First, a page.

In the decades after its construction, the fountain became a landmark due to its prominent location in Malta's main bus terminus. It was used for various events, including the Republic Day national festivities which were televised on the programme Mill-Maltin għall-Maltin. A platform was built on the fountain's upper platter to house entertainment acts which included concerts as well as motorcycles climbing on the plate over specially-constructed ramps.[10][13] This greatly weakened the structure, and together with natural deterioration, it resulted in the tank mounted inside the basin failing to limit the water supported inside. This caused an excessive amount of water to remain in the platter, which strained the bronze Triton figures supporting it. One of the Tritons' arms broke on 1 March 1978, and the platter collapsed resulting in significant damage to two of the three Tritons.[5]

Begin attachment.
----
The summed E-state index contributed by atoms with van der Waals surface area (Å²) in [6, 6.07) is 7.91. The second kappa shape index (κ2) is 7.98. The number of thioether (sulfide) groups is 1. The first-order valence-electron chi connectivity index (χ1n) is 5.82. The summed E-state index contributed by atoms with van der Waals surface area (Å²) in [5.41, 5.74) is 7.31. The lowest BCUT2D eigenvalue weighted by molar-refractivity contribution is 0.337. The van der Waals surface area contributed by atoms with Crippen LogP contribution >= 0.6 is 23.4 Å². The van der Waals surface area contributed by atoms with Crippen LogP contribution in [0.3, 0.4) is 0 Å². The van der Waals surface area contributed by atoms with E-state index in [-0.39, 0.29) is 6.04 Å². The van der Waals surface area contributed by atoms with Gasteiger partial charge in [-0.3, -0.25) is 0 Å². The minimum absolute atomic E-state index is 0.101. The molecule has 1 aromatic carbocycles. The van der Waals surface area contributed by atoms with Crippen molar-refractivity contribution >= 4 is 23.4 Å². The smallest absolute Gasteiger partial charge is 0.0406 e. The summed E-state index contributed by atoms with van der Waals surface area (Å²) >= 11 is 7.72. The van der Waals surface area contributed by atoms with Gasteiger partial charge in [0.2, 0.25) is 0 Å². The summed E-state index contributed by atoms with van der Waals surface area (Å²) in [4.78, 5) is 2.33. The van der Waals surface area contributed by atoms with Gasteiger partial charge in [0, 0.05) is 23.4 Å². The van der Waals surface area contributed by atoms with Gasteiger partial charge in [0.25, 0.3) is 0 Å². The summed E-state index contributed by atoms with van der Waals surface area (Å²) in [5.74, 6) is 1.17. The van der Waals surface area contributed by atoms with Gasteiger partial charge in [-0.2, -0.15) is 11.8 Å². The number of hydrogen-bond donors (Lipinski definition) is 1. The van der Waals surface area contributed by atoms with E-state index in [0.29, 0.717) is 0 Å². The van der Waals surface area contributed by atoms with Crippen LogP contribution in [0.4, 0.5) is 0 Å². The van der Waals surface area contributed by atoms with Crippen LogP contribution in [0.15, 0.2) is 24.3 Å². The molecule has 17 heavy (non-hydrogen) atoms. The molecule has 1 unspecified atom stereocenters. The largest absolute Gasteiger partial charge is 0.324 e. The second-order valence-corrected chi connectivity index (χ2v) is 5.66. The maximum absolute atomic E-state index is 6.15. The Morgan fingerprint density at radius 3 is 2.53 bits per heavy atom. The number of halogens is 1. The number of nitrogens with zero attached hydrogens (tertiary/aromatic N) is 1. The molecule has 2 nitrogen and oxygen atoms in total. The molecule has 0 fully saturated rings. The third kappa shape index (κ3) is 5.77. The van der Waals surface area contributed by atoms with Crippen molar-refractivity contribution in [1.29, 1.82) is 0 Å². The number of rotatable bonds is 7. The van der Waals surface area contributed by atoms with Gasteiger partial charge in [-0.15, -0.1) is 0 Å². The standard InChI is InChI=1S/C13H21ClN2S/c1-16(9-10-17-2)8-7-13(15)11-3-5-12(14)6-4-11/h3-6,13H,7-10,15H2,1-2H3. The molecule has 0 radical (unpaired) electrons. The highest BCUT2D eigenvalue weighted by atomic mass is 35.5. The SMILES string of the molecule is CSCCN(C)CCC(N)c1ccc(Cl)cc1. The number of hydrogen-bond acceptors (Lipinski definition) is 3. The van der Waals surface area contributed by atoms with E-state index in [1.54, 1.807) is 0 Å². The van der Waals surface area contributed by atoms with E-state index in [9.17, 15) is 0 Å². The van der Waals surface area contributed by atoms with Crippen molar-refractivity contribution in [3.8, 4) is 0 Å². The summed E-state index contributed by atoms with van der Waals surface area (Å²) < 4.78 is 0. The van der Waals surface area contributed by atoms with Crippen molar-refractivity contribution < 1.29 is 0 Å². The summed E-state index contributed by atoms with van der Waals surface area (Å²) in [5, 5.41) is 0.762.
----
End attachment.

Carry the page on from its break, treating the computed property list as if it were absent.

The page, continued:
In 1986, the basin and damaged figures were repaired at the Malta Drydocks, and a central pillar was added to support the weight of the platter. Water no longer passed through the Tritons' arms, but through a pipe in this pillar. The fountain was functional on 1 May 1987,[10] and repairs cost around Lm10,000.[14] The central pillar was designed by Apap himself, even though he was against this repair work,[15] and it was cast in bronze in Verona.[10] These interventions have been called "inartistic"[15] and have been widely criticized as destroying the fountain's original harmony.[16]

In the late 1990s, the fountain's water and lighting systems were refurbished by the Malta Desalination Services and the Water Works Division.[15]

Over time, further deterioration to the sculpture occurred, including corrosion and cracks in the figures.[5] In 2017, Minister Joe Mizzi stated that the bronze figures had deteriorated to such an extent that they "would have been lost" if they had not been restored.[17] The travertine slabs in the fountain's base also sustained substantial damage and staining over the years.[18]

Proposed relocation[edit]

The garden near the Malta Memorial, where the Triton Fountain would have been relocated according to the 2011 proposal